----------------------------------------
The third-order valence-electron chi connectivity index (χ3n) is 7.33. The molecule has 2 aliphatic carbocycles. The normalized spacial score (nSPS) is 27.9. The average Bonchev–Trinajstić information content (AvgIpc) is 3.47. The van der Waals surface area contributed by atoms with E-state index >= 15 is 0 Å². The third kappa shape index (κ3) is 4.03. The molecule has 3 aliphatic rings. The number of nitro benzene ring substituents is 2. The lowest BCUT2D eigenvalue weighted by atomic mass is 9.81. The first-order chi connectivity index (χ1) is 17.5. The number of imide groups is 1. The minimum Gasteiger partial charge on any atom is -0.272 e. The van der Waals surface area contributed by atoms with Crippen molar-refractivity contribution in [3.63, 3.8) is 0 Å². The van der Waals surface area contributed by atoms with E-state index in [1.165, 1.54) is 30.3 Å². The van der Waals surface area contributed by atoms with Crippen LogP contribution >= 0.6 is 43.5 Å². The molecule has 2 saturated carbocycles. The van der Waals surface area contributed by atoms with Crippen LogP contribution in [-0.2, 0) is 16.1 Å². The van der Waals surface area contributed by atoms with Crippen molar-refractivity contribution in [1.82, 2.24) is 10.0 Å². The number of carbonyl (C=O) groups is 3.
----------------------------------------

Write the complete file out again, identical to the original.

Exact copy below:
The third-order valence-electron chi connectivity index (χ3n) is 7.33. The molecule has 2 aliphatic carbocycles. The normalized spacial score (nSPS) is 27.9. The average Bonchev–Trinajstić information content (AvgIpc) is 3.47. The van der Waals surface area contributed by atoms with E-state index >= 15 is 0 Å². The third kappa shape index (κ3) is 4.03. The molecule has 3 aliphatic rings. The number of nitro benzene ring substituents is 2. The lowest BCUT2D eigenvalue weighted by atomic mass is 9.81. The first-order chi connectivity index (χ1) is 17.5. The number of imide groups is 1. The minimum Gasteiger partial charge on any atom is -0.272 e. The van der Waals surface area contributed by atoms with Crippen molar-refractivity contribution in [3.63, 3.8) is 0 Å². The van der Waals surface area contributed by atoms with E-state index in [1.165, 1.54) is 30.3 Å². The van der Waals surface area contributed by atoms with Crippen LogP contribution >= 0.6 is 43.5 Å². The molecule has 2 saturated carbocycles. The van der Waals surface area contributed by atoms with Crippen LogP contribution in [-0.2, 0) is 16.1 Å². The van der Waals surface area contributed by atoms with Crippen molar-refractivity contribution in [1.82, 2.24) is 10.0 Å². The number of carbonyl (C=O) groups is 3.